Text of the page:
2. M says:

    Yes, this plan is straightforward. It’s also regressive–poor and middle-class citizens would be taxed on a larger percentage of their income. Citizens would get some payback in improved parks and cultural institutions. But there is negligible payback in funding an arena that will make billionaires wealthier and provide glitzier entertainment for the fortunate few. A typical family of four is hard pressed to afford Bucks games now–which is one reason attendance has been disappointing for years. Ticket prices will rise at a new arena.

    Let’s move on to Plan C, D, E etc. These can include scaling back an arena project to what can be funded by the owners and private donors/investors. Let private entrepreneurs independently develop the entertainment complex the Bucks envision, as is done elsewhere (not government).

    The proposed mall of bars etc. is a brazen attempt to monopolize entertainment spending to benefit the Bucks. If it succeeds, it will siphon business from Third & Water Streets. If it fails it will be another white elephant on 4th St., subsidized by taxpayers. Ald. Bauman, perhaps more study of potential impacts might be appreciated by your Westown constituents, especially owners of bars and restaurants.

    In the only draft legislation circulating, the arena plus all these bars and restaurants in the “entertainment plaza” would be tax exempt. A double whammy. Taxes should fund the common good, not corporate welfare.

  3. Rich says:

    I vote for “Plan F” as in “Plan F**K the Bucks!”

  4. Sam says:

    Sales taxes are regressive in that they do affect low income residents more. However, last I checked they weren’t the only people spending money in Milwaukee. Coupled with increased car rental and hotel taxes, we could have visitors (from the suburbs, state, and out of state) pay more into the amenities they enjoy as well.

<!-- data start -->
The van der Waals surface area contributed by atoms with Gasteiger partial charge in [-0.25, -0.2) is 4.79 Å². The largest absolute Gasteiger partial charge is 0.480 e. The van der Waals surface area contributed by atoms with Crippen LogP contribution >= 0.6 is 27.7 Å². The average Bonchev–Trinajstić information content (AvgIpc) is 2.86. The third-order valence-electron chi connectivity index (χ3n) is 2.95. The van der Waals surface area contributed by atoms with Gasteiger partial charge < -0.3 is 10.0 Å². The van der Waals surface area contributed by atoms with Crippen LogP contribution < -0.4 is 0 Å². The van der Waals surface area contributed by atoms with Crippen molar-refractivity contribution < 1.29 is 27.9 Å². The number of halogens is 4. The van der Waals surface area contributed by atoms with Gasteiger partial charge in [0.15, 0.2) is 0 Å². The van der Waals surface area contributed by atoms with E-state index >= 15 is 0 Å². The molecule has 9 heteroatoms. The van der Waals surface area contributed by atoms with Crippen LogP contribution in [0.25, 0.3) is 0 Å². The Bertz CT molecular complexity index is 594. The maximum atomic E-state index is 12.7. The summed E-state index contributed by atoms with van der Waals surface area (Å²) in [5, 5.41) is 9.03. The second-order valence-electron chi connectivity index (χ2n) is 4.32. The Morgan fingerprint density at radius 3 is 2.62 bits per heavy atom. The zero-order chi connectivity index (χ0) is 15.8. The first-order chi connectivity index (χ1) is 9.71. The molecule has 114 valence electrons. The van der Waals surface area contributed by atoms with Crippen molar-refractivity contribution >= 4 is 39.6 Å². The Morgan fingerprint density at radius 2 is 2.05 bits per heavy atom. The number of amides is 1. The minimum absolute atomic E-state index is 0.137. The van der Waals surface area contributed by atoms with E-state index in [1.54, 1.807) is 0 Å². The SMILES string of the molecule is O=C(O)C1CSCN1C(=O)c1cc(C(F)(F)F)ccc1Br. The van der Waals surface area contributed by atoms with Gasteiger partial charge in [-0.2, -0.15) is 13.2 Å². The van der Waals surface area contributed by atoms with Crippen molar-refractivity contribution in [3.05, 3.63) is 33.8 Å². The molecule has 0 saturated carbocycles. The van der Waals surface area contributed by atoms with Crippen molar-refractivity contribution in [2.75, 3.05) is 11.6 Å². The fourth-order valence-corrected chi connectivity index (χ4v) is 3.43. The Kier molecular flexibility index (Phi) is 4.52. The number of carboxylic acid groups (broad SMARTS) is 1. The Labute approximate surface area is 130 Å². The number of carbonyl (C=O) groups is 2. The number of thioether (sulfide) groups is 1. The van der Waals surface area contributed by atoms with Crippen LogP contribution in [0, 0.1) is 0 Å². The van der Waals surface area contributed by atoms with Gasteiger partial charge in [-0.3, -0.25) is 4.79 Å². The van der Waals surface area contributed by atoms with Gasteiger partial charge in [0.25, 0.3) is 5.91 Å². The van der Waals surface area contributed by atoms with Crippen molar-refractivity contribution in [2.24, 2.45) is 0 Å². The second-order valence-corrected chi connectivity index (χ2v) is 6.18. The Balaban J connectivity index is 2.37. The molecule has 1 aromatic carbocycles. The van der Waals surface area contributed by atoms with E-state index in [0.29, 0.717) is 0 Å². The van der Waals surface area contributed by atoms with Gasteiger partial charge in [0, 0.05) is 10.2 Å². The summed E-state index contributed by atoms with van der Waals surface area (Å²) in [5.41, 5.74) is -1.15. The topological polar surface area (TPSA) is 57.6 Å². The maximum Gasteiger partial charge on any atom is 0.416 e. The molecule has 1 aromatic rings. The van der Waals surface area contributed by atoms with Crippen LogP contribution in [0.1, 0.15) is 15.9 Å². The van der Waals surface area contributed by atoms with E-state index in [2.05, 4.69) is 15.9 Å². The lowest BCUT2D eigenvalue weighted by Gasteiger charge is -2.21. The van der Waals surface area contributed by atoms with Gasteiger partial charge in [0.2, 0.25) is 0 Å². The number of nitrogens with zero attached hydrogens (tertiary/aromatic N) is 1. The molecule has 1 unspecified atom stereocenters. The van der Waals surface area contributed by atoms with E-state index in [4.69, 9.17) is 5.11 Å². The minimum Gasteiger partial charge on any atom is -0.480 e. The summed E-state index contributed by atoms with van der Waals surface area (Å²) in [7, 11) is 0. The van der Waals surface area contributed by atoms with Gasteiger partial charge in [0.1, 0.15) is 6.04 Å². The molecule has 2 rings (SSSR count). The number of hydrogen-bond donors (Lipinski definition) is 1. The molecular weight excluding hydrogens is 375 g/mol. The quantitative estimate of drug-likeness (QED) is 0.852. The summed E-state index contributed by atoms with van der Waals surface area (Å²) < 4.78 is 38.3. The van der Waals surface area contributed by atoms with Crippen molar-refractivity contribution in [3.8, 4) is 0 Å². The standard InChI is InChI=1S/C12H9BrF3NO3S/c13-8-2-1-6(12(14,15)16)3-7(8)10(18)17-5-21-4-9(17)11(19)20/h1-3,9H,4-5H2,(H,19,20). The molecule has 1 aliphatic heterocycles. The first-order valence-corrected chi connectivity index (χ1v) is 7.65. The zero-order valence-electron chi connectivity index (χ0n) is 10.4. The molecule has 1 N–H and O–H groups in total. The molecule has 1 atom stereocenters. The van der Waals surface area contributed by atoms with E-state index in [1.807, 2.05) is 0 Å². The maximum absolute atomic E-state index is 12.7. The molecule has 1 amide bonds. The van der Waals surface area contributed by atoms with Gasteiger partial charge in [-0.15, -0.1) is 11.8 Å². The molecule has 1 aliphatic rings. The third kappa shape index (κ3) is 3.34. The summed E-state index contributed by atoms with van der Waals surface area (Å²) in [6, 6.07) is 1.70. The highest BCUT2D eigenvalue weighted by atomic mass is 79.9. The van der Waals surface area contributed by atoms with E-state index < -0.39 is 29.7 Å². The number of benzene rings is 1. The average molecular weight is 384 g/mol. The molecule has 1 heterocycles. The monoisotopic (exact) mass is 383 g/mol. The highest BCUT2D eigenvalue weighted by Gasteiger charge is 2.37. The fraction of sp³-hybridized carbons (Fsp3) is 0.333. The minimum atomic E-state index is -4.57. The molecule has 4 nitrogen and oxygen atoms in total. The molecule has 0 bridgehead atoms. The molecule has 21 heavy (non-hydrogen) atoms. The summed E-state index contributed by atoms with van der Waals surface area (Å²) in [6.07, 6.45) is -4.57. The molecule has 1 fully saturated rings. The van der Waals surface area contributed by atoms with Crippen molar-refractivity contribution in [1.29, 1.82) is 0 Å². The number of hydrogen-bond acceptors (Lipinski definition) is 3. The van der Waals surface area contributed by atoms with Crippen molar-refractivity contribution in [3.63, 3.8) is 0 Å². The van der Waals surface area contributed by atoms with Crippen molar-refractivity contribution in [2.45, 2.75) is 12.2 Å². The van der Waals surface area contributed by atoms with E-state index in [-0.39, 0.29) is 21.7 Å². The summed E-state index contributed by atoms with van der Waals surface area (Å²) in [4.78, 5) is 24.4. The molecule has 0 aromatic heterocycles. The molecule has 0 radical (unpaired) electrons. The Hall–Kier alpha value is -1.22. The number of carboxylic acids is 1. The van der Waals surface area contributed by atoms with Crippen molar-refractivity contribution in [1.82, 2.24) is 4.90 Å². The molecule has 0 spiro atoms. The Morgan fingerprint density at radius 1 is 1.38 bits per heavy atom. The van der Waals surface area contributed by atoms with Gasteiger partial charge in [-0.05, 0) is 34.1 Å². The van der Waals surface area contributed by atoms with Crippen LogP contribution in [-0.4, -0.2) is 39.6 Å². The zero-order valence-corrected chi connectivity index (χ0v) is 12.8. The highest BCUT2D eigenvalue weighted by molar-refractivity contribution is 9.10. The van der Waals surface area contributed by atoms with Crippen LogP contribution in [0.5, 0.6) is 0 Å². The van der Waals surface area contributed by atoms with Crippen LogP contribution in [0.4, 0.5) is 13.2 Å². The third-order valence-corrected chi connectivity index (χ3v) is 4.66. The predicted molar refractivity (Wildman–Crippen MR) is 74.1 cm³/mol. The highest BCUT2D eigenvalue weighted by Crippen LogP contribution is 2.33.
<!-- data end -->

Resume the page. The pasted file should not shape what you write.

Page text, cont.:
Milwaukee has one of the lowest sales taxes of any major city in the country. Let’s try it and maintain our parks and cultural institutions.

  5. Paul says:

    Sounds like Bob Bauman is looking for a way to fund the downtown trolley. Bob we say NO!!!

  6. Victor says:

    A 1% tax doesn’t hide the fact that public bodies including the state legislature but also the county board and others are abdicating responsibility for public infrastructure that would serve our economic development interests in the long run. State-funded education, a robust airport, parks, schools; all are investments in the future. Unfortunately they don’t make sense to those who believe their self-interest extends only to the borders of their own property line.

  7. Terry Ott says:

    If no arena, then no trolley. Let me know if you need any clarification.

  8. Jerad says:

    Wow, the idiots sure are out in force today!! ^^^

  9. M says:

    Sam, of course regressive taxes are paid by anyone. It just hits lower-income people harder, and with an arena they are least likely to be able to use it (unlike a park or road). It’s inevitable and fine when sales taxes support infrastructure that only public entities can build, like bridges, schools & parks.

    The hotel and rental car taxes are not a part of this tax plan. They fund the Wisconsin Center District. One arena-funding plan would raise the hotel & car-rental tax, but only to pay for an arena, once the current bonds are paid off (which now would not be for 13 years). It also pretty mcuh ends any chance of expanding the convention center for 20-30 years.

    It’s hard to argue that an arena/entertainment mall requires public funding for 30 years. We need someone with negotiating skills to fight for taxpayers. So far that ain’t happening.